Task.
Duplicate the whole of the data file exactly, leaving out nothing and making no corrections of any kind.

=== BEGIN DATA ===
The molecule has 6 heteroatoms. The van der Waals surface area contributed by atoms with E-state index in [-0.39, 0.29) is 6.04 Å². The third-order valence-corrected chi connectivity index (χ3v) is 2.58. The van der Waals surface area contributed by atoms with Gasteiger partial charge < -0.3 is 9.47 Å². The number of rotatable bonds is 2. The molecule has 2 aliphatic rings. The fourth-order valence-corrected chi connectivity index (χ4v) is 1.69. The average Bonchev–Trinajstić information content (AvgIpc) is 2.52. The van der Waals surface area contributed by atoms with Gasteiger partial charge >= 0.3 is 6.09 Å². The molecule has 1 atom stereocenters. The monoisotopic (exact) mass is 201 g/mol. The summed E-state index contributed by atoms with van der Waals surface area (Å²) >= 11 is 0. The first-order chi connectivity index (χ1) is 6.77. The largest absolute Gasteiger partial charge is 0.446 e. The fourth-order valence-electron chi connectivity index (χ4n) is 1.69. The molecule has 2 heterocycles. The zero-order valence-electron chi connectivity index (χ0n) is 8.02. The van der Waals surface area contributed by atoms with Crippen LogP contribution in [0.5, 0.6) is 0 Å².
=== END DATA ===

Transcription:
The molecule has 6 heteroatoms. The van der Waals surface area contributed by atoms with E-state index in [-0.39, 0.29) is 6.04 Å². The third-order valence-corrected chi connectivity index (χ3v) is 2.58. The van der Waals surface area contributed by atoms with Gasteiger partial charge < -0.3 is 9.47 Å². The number of rotatable bonds is 2. The molecule has 2 aliphatic rings. The fourth-order valence-corrected chi connectivity index (χ4v) is 1.69. The average Bonchev–Trinajstić information content (AvgIpc) is 2.52. The van der Waals surface area contributed by atoms with Gasteiger partial charge >= 0.3 is 6.09 Å². The molecule has 1 atom stereocenters. The monoisotopic (exact) mass is 201 g/mol. The summed E-state index contributed by atoms with van der Waals surface area (Å²) >= 11 is 0. The first-order chi connectivity index (χ1) is 6.77. The largest absolute Gasteiger partial charge is 0.446 e. The fourth-order valence-electron chi connectivity index (χ4n) is 1.69. The molecule has 2 heterocycles. The zero-order valence-electron chi connectivity index (χ0n) is 8.02. The van der Waals surface area contributed by atoms with Crippen LogP contribution in [0.5, 0.6) is 0 Å².